Dr. Angela Jarrett completed her Ph.D. at Florida State University in the Department of Mathematics in April 2016. Her research interests focus on the application of mathematics to biological processes, specifically with medical impact. Here at ICES, she will be focused on developing mathematical formulations of the effects of various therapies on cell proliferation in tumors. Using different mathematical analyses, specifically uncertainty quantification, sensitivity analysis, and data assimilation, she aims to not only assess model structures, perform model reduction and parameter exploration but also search for biological meaning in the results to rigorously study cell proliferation in cancer models to help further develop our ability to predict the response of tumors to treatment. She is currently working under the supervision of Professor Tom Yankeelov.
Dr. Jeremy Melvin completed his Ph.D. at Stony Brook University in Computational Applied Mathematics in August 2016. His research interests are on turbulence modeling and computational fluid dynamics. His past research has focused on the development of simulation models designed to improve agreement in simulations relative to experiments of Inertial Confinement Fusion. His work has also focused on the use of front tracking for numerical simulations of hydrodynamic instabilities such as Rayleigh-Taylor and Richtmyer-Meshkov. His focus at ICES is on the use of Uncertainty Quantification in numerical simulations in a turbulent regime. His work is performed under the supervision of Professor Robert Moser.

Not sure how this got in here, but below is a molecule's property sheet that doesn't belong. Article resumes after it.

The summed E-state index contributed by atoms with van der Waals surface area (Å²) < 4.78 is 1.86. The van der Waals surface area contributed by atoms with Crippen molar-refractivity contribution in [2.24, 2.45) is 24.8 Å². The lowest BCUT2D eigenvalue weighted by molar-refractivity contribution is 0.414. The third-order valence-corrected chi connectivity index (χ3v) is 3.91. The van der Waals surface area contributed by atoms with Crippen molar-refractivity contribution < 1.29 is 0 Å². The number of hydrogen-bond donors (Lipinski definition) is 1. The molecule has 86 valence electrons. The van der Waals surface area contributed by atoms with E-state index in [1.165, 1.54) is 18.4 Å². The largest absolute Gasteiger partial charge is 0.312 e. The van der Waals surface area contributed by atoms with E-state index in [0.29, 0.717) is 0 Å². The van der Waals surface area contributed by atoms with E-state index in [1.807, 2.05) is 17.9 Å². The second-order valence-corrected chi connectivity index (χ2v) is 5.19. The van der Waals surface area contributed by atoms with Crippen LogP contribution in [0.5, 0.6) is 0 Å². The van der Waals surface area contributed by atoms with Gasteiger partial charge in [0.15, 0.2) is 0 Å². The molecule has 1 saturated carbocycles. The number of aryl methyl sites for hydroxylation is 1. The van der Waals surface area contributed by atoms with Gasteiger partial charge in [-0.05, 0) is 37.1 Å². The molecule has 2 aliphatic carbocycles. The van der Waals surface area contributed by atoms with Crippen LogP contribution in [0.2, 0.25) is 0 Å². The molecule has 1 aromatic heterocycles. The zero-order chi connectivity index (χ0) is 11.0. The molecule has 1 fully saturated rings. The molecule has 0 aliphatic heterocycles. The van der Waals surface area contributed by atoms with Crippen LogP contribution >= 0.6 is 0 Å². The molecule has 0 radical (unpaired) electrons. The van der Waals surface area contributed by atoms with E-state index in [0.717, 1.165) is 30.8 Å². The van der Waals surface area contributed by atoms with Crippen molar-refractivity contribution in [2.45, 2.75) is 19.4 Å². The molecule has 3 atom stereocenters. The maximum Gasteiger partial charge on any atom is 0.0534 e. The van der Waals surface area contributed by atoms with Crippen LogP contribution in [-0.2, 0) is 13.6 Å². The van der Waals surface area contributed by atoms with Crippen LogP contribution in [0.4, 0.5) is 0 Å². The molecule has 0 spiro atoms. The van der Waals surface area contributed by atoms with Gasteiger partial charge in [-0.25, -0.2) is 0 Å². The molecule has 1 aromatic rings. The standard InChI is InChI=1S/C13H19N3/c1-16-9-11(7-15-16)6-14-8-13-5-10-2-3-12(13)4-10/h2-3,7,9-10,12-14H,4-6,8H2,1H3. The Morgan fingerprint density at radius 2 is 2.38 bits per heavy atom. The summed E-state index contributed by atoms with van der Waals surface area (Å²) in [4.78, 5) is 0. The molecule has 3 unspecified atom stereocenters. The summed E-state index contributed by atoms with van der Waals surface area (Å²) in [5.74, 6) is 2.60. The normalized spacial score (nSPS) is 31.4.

Dr. Rana Zakerzadeh is currently a postdoctoral fellow at the Center for Cardiovascular Simulation at the University of Texas at Austin, working under the supervision of Professor Michael Sacks. Rana obtained her B.Sc. and M.Sc. degrees in Biomedical Engineering from Tehran Polytechnic, in 2009 and 2011 respectively. She then received her Ph.D. in Computational Modeling & Simulation from University of Pittsburgh in August 2016. She subsequently joined the Institute for Computational Engineering and Sciences (ICES) for her postdoctoral research. Her main areas of research are Fluid-Structure Interaction (FSI), numerical analysis and cardiovascular biomechanics.